- Reading Areas All classrooms have class reading areas with topic themed books and author books. All classrooms have access to themed mental well-being books outside the classroom.
- Library - All children visit the school library each week and choose a book to read at home for pleasure.
- Reading Bugs - All children have access to Reading Bugs which is a web-based ability appropriate reading scheme which they can access at home and school. Links can be made between Reading Bugs and Wordsmith.
Children will have a love of Reading and make at least good progress in Reading from their last point of statutory assessment of from their starting point in Nursery.
To provide opportunities across all curricular areas for the development and application of Speaking, Listening and Writing skills.
To design a wider curriculum that provides regular opportunities for pupils to use and apply the writing and spoken language skills they have acquired from the English Curriculum.
Education Endowment Fund research indicates that all pupils benefit from oral language interventions, and some studies show slightly larger effects for younger children and pupils from disadvantaged backgrounds (up to six months' additional progress).
School baseline upon entry data indicates that a significant number of children enter Lower Foundation Stage with speaking and listening skills that are below chronological expectations.
Education Endowment Fund research indicates that children benefit from a balanced approach to literacy that includes a range of approaches. The emphasis of the different approaches will shift as children progress; effective diagnosis can help to identify priorities and focus teaching to ensure that it is efficient.
- The promotion of a language rich curriculum is essential to the successful acquisition across the curriculum.
- The development of speech and language is identified as one of the most important parts of our schools early years curriculum. A Speech and Language Therapist is employed by school to screen and work with all children as they enter Nursery. This enables staff to match oral language activities to learners’ current stage of development, so that it extends their learning and connects with the rest of the curriculum.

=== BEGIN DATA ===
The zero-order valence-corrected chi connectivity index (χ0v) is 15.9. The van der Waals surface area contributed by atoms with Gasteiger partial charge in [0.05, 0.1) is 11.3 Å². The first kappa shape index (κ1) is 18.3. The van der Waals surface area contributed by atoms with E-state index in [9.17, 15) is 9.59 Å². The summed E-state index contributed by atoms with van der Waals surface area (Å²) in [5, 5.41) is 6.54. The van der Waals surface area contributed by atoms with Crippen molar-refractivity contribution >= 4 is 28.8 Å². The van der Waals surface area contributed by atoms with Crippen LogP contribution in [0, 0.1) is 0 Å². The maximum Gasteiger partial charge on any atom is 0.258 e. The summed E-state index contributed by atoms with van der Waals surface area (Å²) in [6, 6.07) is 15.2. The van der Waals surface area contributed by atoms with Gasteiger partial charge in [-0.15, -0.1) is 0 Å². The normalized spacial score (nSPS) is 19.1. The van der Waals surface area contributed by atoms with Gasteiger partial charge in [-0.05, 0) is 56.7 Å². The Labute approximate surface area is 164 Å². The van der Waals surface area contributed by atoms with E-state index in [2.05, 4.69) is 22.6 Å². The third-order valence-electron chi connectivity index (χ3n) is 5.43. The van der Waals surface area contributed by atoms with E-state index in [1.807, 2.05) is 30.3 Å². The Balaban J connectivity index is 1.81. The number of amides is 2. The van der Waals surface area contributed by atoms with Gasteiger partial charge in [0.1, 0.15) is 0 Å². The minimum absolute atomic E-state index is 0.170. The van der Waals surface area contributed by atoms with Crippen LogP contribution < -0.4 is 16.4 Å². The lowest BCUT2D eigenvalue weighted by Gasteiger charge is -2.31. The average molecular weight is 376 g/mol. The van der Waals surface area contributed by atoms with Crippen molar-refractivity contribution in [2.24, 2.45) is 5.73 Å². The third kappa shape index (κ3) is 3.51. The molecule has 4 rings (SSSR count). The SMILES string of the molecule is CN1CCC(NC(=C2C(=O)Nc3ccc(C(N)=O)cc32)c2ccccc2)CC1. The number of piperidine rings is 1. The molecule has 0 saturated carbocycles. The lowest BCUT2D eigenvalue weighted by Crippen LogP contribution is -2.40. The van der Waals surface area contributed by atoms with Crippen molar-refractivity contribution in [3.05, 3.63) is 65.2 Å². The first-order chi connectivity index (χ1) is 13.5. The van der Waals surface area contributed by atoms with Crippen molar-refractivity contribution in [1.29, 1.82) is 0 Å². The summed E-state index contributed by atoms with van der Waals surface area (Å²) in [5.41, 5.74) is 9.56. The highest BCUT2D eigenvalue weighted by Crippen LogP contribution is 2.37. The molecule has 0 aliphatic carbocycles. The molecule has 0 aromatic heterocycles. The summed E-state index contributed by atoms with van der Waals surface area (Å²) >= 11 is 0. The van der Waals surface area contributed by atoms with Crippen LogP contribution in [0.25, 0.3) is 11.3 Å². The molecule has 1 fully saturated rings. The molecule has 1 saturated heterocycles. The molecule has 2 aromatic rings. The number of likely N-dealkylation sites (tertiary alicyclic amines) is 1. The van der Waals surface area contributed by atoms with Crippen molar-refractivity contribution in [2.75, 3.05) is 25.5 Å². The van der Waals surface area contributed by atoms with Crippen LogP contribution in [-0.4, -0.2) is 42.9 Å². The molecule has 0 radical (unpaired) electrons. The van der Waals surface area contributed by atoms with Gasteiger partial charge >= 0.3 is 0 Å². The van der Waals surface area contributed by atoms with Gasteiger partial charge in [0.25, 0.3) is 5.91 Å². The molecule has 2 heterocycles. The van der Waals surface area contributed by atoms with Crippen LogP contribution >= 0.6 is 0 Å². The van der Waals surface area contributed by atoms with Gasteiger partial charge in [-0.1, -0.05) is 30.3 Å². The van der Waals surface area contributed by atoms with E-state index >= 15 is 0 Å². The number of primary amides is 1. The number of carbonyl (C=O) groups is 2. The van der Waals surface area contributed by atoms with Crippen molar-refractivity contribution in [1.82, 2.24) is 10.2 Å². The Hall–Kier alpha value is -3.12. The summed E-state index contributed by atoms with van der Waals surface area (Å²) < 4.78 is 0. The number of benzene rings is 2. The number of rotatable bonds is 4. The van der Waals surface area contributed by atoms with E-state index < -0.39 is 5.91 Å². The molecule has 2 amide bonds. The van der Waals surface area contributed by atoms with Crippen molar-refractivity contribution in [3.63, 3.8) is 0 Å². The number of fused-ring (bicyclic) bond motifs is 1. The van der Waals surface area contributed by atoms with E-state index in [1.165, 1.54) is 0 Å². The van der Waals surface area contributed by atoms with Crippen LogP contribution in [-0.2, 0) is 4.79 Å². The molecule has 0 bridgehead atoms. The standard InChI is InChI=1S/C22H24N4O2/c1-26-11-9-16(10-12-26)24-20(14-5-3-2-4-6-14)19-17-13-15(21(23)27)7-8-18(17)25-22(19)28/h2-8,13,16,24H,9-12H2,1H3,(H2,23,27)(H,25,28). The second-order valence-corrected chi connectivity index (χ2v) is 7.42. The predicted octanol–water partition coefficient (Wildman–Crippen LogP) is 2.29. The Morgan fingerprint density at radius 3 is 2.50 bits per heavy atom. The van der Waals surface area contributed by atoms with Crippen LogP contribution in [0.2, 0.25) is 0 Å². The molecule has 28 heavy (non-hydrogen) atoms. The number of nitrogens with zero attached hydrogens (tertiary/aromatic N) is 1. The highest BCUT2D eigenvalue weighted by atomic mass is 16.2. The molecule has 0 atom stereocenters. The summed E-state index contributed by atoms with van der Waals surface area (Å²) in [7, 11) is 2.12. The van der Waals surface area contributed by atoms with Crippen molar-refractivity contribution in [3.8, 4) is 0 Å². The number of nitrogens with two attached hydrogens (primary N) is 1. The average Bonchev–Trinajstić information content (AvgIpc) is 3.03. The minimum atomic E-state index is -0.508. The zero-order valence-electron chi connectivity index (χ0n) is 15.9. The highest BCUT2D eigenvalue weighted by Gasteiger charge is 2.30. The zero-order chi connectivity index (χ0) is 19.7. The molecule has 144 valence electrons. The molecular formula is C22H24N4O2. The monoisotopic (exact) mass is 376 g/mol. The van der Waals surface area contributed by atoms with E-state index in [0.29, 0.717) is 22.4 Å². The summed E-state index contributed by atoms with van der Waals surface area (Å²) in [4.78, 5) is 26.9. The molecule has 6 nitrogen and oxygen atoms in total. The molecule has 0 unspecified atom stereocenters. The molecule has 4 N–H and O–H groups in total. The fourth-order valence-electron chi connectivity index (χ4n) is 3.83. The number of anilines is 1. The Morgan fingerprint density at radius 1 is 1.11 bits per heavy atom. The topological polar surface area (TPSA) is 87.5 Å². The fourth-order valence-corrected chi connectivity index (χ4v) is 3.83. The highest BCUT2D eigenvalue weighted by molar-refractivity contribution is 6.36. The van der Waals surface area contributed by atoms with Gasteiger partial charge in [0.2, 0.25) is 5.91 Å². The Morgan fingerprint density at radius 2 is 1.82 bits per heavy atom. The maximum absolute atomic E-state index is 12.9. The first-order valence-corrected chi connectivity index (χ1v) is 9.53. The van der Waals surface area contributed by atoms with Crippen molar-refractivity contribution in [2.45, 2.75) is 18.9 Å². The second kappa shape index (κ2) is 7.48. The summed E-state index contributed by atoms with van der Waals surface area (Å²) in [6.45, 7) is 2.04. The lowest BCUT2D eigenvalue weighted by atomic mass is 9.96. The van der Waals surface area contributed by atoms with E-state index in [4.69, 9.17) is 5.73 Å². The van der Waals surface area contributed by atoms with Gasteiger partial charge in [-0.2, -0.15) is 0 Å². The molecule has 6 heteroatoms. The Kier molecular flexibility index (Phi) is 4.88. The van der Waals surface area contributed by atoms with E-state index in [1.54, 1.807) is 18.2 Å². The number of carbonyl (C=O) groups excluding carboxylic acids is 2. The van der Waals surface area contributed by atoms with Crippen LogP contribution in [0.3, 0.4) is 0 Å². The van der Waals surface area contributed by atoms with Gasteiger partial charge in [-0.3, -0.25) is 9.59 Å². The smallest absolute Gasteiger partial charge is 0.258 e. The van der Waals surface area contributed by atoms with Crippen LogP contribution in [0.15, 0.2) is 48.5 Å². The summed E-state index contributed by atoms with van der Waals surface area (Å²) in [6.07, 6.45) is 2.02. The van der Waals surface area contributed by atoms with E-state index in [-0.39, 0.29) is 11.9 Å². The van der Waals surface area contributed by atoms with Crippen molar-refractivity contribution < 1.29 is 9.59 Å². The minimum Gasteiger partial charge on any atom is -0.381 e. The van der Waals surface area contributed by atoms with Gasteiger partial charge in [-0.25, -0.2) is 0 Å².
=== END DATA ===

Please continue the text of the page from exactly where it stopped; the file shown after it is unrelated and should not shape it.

- The promotion and use of an accurate and rich cross curricular vocabulary throughout school is planned in all subjects. This is evident in all learning areas.
- All Children write daily.
- School uses the Wordsmith scheme to ensure the coverage of key objectives in grammar which build competency. Opportunities for children to apply their writing are planned and links to the wider curriculum are made when doing this. Writing is assessed at appropriate times when key skills can be applied in a meaningful way and next steps identified by the teacher and also through self and peer assessment. We assess using Writing assessment grids that we share with the other academies in our Multi Academy Trust.
- School has a presentation contract that all children and staff adhere to. Good presentation is celebrated.
Children will be able to produce written work in all areas of the curriculum of a similar standard which evidence good progress from their last point of statutory assessment point or their starting point in Nursery
Reading Procedures at Fitzwilliam Primary School
At Fitzwilliam Primary School reading is an important part of all children’s learning and progress.
The schools main reading scheme is ‘Oxford Reading Tree’ however this is supplemented with other schemes including: Project X and Graphic Novels. School has also purchased ‘Bug Club’. This is an online reading scheme which children can access both at home and school. This means that all children have the opportunity to read a wide variety of books in a structured, challenging and progressive approach. All books, including ‘Bug Club’, are colour banded and this ensures appropriate challenge is provided for all children. Children are also encouraged to enhance their reading through schools weekly library loan service where books are also colour banded. The majority of children leave Fitzwilliam as confident, competent readers with a love of reading. The reading scheme across school is constantly evolving and as a result children are provided with books that not only challenge but also interest them and encourage a love of reading.
Phonics, is an important daily lesson in each class from the Nursery through to Year 2. The school follows the government ‘Letters and Sounds’ scheme which develops the children’s ability to hear, discriminate, recognise and write the sounds. The New Curriculum also supports children’s phonic development and we are working in line with the curriculum content provided.Phonic work is combined with the school’s structured reading scheme to develop reading skills. Every year in June, the Year One pupils take the National Phonic Screening check. The children are expected to reach a benchmark level. Parents are provided with a preparation pack to support their children in readiness for this assessment. Our parents are excellent at supporting the school phonics and reading homework. The children take reading books home daily to practise, improve and enjoy and we appreciate this support enormously.